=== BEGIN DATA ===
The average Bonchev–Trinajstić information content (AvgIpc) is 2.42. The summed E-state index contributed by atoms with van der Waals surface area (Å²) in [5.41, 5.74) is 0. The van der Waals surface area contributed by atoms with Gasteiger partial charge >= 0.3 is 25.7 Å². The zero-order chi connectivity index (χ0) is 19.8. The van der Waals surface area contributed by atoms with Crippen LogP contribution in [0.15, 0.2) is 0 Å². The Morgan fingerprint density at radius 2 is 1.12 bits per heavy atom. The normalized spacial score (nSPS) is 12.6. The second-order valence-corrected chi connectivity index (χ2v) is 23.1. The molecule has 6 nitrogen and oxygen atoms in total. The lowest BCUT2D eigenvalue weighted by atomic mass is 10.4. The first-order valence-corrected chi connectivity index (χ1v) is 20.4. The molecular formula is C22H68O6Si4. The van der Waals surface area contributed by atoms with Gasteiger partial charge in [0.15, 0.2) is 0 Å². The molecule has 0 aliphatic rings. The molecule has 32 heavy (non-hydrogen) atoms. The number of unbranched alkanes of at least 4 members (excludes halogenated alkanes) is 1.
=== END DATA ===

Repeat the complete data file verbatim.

The average Bonchev–Trinajstić information content (AvgIpc) is 2.42. The summed E-state index contributed by atoms with van der Waals surface area (Å²) in [5.41, 5.74) is 0. The van der Waals surface area contributed by atoms with Gasteiger partial charge >= 0.3 is 25.7 Å². The zero-order chi connectivity index (χ0) is 19.8. The van der Waals surface area contributed by atoms with Crippen LogP contribution in [0.15, 0.2) is 0 Å². The Morgan fingerprint density at radius 2 is 1.12 bits per heavy atom. The normalized spacial score (nSPS) is 12.6. The second-order valence-corrected chi connectivity index (χ2v) is 23.1. The molecule has 6 nitrogen and oxygen atoms in total. The lowest BCUT2D eigenvalue weighted by atomic mass is 10.4. The first-order valence-corrected chi connectivity index (χ1v) is 20.4. The molecular formula is C22H68O6Si4. The van der Waals surface area contributed by atoms with Gasteiger partial charge in [0.15, 0.2) is 0 Å². The molecule has 0 aliphatic rings. The molecule has 32 heavy (non-hydrogen) atoms. The number of unbranched alkanes of at least 4 members (excludes halogenated alkanes) is 1.